Every December the art world buzzes about Art Basel, the main fair that is also used colloquially to refer to all of art week in Miami. Certainly the golden goose at the center of the gaggle of 20+ satellite fairs, Art Basel drew over 70,000 visitors this year to the Miami Convention Center in South Beach over the 5 days running from Dec. 3-7.
Art Basel overall was what I was expecting -- mostly paintings and sculptures by modern and contemporary artists, some of which I was familiar with from museum visits and others that I was not familiar with, but were probably in Art Forum magazine at some time or another. Smart, well executed works that you could easily live with by names that will probably hold their value.
Neon popped up in quite a few appearances as did highly reflective works such as this stunning Anish Kapoor, which seemed more appreciated for its selfie photo opportunities than its art merit. There were a few moments of welcomed non-commercialism, which included the “Sleeping Exercise” designed by performance artist Marina Abramovic: a large space with cots and colorful blankets to kick off your high heels, get tucked in and rest up for as long as you wish.
The art dealers offer no greetings or casual pleasantries; this is a very costly venture so their focus is to make themselves available to serious inquiries about the artist and, if all goes well, the price to acquire (which is never visible on the title placards).
SCOPE is a totally different vibe. Housed in a huge temporary tent right on the beach, this fair is focused on emerging artists and galleries that are serious about what they do, but perhaps a bit less stuffy in attitude. A towering Swoon dominated the entrance and the sound decibel was quite a bit louder and livelier than at Art Basel. The gallerists were friendly and a few artists were camped out in gallery booths working on art pieces while making themselves available to answer questions about their work. Prices are posted on many of the title placards, ranging from a few hundred dollars to the tens of thousands. Red (sold) dots were scarce but visible.
Hyper realistic figurative sculptures by different artists were peppered throughout the fairs, but my hands down favorite was the Salvador Dali sculpture by Kazuhiro Tsuji at SCOPE.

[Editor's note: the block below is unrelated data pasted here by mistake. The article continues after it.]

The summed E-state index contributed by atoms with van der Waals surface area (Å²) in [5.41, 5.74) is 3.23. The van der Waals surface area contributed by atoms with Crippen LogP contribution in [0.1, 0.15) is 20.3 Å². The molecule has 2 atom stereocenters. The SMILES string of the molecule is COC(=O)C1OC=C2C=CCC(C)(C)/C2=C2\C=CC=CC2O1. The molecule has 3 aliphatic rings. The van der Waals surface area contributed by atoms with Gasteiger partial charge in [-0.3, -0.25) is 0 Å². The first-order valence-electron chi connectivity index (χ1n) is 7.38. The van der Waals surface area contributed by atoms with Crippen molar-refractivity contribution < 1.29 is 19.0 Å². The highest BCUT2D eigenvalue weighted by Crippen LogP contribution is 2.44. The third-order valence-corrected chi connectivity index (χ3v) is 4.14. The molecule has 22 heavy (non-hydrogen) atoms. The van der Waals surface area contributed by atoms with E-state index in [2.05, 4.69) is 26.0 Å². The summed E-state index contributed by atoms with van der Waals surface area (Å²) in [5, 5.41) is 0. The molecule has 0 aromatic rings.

Untitled Art Fair
A few paces down the beach from SCOPE was the Untitled Art Fair -- large airy booths featuring mostly sculpture and installation art with compelling concepts.
“Is this work going to be recycled at the end of the fair?” asked a viewer looking at a 3-dimensional mass accumulation of garbage debris created on site, left as a result of a performance by artist Anastasia Ax. “It will,” assures the gallerist, “unless of course it sells.”
Conceptual works require more time and consideration than a brisk walk-through can accommodate, but it is very rewarding if you make the effort as is the case with Jen Stark’s pedestal art piece. If you had just glanced at it on your way to somewhere else you would’ve missed the experience of looking down into an infinite abyss of a color burst.
After 7pm, when all the fairs have called it a day, Wynwood is the party place. Mixed in with the plethora of outdoor murals are the resident galleries, pop-up exhibits and dance parties. The art is almost secondary to the libations but highly accessible, which has its place in the art fair ecosystem. Warehouses served as mural spots outdoors and exhibit space indoors with works by several urban art contemporaries including Os Gemeos, Maya Hayuk, Shepard Fairey, Miss Van, Lister and Swoon.
Art Miami is the anchor fair on the Miami-proper side of town. It’s best described as “contemporary verging on edgy” with noticeable risks being taken by the galleries. Artists like Banksy that used the streets to circumvent Art World 101 protocol are now behind velvet ropes and mixed in with the likes of Pablo Picasso.
And speaking of Picasso, a 1956 $85,000 silver plate entitled Visage aux Mains and crafted by Pablo Picasso was stolen from the fair early Friday morning. A $5000.00 reward for its return was being offered by the organizers of Art Miami.
Art Miami also owns their own satellite fair, CONTEXT (as well as Aqua in South Beach), conveniently located next door. CONTEXT featured intrepid works by artists that are clever and not afraid to let their playfulness show as seen with the work by street installation artist Mark Jenkins or Moto Waganarl’s shadow-casting sculptures.
Be assured that art is alive and well around the world with no signs of stopping any time soon. If anything, art fair week in Miami gives you the inspirational shot you need to get back to work and contribute your best to make the world a little more beautiful.